STAGE REVIEW: The Offing @ Live Theatre, Newcastle (11.11.21) | NARC. | Reliably Informed | Music and Creative Arts News for Newcastle and the North East

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Not quite sea, not quite sky, the Offing is where ocean and atmosphere meet; a hazy band in the distance falling apart when we peer too close, a place where what is and what could have been merge.

In Robin Hoods Bay, we meet Dulcie, a vibrant and well-heeled older woman haunted by the memory of her lover Romy. When Robert, a sixteen-year-old wanderer from the industrial heartlands, finds his way to her home, Dulcie is confounded by his unwitting romanticism. But, as the poet in Robert flourishes, the spirit of Romy awakens, and a confrontation with lost love looms.

Based on the acclaimed 2019 novel by Benjamin Myers and directed by Paul Robinson, the production feels oddly expansive considering the intimate setting. Sally Fergusons flowing lighting design infuses a fusty old cabin with a dream-like state, and the past is very much present as characters separated by time yet connected by space share the stage.

Pivoting around the idea that no one is ever truly gone, the Offing is a touching paean to the indelible mark others make on us

Here in a building as consumed by memory as it is about to be by the earth itself, we find all three players caught in their own personal Offing – between the lover of the past and the great romances of the future, between carefree naïveté and life beneath the earth as a miner, even between life and death.

A rocky start bordering on the twee opened up much like any relationship does, the carefully-curated front of Dulcie eroding over time as she and Robert reveal their authentic, often very funny, selves.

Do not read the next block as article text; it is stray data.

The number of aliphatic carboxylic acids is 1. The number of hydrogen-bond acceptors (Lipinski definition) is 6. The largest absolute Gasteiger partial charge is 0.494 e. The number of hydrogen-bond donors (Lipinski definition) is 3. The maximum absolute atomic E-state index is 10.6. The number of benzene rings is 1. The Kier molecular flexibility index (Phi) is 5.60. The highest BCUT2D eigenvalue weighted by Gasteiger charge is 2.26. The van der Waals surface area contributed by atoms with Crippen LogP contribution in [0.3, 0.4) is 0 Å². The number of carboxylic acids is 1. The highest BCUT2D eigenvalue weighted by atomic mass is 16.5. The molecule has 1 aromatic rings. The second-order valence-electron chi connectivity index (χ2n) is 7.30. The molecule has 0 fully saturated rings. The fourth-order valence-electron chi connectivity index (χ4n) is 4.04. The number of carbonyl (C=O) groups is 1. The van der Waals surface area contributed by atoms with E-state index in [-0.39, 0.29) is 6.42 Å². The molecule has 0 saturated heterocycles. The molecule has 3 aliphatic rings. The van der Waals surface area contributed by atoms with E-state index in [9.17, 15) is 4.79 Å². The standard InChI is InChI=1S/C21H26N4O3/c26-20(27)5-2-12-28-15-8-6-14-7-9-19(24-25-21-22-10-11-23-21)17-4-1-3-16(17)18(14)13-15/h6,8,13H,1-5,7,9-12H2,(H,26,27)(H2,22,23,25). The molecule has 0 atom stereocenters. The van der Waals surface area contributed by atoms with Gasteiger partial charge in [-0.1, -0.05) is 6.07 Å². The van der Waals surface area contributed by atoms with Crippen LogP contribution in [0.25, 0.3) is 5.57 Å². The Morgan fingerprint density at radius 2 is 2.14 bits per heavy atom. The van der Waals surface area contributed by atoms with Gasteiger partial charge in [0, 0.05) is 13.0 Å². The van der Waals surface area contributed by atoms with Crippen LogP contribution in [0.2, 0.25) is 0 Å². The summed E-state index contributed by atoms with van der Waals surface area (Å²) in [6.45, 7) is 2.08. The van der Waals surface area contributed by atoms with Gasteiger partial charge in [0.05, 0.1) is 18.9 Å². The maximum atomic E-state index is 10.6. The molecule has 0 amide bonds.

Cate Hamer is engrossing as Dulcie, drawing us in beyond her effete exterior to the radiant soul within, while James Gladdon is all knockabout charm and simmering intellectualism bursting to break free. Caught between both, Ingvild Lakou is spectral and vivid as Romy, the poet condemned to live in a moment where she will never be truly appreciated.

The Offing strikes at the heart of all of us who have experienced someone entering our lives and leaving a mark so indelible that even when they leave, they remain imprinted in our home, our heart, and even our very atoms.

Pivoting around the idea that no one is ever truly gone, the Offing is a touching paean to the indelible mark others make on us. A moving meditation on love and loss, and a tale of two great love affairs – one platonic, one romantic, told in parallel and sitting alongside one another as the broiling sea sits with the distant sky.

The Offing is at Live Theatre, Newcastle until Saturday 27th November

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